It will be understood from TABLE 3 and TABLE 4 that Comparative Example 1 has a poor flame resistance, and that any one of Examples 1-5 has excellent properties in respect of the gasoline impermeability, the resistance to sour gasoline and the flame resistance. Further, such excellent properties can be achieved even with the fluorine-contained resin layer as the inner layer having a relatively small thickness. This leads to a reduced amount of expensive fluorine-contained resin to be used, permitting reduction in the cost of manufacture of the hose.

Examples 6-8

According to the method as described above, three-layered fuel transporting hoses (having an inside diameter of 6 mm) for use in a fuel pipe system of an automobile were produced as Examples 6, 7 and 8, using the materials as indicated in TABLE 5 and TABLE 6 below. The fluorine-contained resin used for the inner layer was mixed with carbon black which serves as the electrically conductive additive, whose content is also indicated in the TABLES.

              TABLE 5______________________________________                 Example 6  Example 7______________________________________Inner    Material     PVDF       PVDFlayer    Carbon black Medium-purity                            High-purity    Content *1   12         8    (parts)    Volume resistivity                 4.2 × 106                            5.5 × 104    (Ω · cm)    Thickness(mm)                 0.2        0.2Intermediate    Material     Nylon 12   Nylon 12layer    Thickness(mm)                 0.8        0.8Outer    Material     ECO        ECOlayer    Thickness(mm)                 2.0        2.0______________________________________ *1: parts by weight per 100 parts by weight of fluorinecontained resin

              TABLE 6______________________________________                     Example 8______________________________________Inner layer  Material     CTFE        Carbon black High-purity        Content *1   8        (parts)        Volume resistivity                     3.8 × 104        (Ω · cm)        Thickness(mm)                     0.1Intermediate Material     PBTlayer        Thickness(mm)                     1.0Outer layer  Material     ECO        Thickness(mm)                     2.0______________________________________ *1: parts by weight per 100 parts by weight of fluorinecontained resin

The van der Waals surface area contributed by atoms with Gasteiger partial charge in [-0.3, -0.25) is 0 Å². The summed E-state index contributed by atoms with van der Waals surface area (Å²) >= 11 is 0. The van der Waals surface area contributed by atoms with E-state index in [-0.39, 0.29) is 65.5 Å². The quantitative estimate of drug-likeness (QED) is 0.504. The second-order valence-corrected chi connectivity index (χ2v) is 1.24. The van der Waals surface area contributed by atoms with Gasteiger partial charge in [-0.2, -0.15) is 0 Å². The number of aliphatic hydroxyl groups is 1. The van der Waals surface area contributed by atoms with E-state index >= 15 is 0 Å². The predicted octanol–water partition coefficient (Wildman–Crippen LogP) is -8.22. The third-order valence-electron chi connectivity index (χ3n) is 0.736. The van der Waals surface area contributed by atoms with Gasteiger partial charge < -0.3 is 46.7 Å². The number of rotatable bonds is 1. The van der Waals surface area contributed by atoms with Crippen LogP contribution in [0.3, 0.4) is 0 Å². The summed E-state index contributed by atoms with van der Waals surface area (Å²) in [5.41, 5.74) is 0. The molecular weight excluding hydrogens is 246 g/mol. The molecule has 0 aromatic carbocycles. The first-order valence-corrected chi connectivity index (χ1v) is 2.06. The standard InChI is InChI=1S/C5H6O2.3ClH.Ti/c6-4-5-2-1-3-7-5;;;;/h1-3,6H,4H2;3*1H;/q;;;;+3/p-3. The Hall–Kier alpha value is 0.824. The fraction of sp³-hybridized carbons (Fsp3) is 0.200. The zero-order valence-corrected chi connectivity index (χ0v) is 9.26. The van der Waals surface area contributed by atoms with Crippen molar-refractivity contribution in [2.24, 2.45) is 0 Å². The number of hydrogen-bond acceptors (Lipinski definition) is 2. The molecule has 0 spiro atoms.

Example 9

A fuel transporting hose constructed as shown in FIG. 2 and having an inside diameter of 6 mm was produced as Example 9, in the same manner as Example 6 except that an adhesive layer was formed between the inner layer and the intermediate layer. The adhesive layer was formed by a known method, using an adhesive which consists of a mixture of fluorine-contained resin (PVDF) and nylon.

Example 10

A fuel transporting hose constructed as shown in FIG. 3 and having an inside diameter of 6 mm was produced as Example 10, in the same manner as Example 1 except that a reinforcing layer was formed by spiraling nylon fibers, between the intermediate layer and the outer layer.

Example 11

A fuel transporting hose constructed as shown in FIG. 4 and having an inside diameter of 6 mm was produced as Example 11, in the same manner as Example 1 except that an adhesive layer was formed between the inner and intermediate layers while a reinforcing layer was formed between the intermediate and outer layers. The adhesive layer was formed by a known method, using an adhesive that is a mixture of fluorine-contained resin (PVDF) and nylon. The reinforcing layer was formed by spiraling nylon fibers.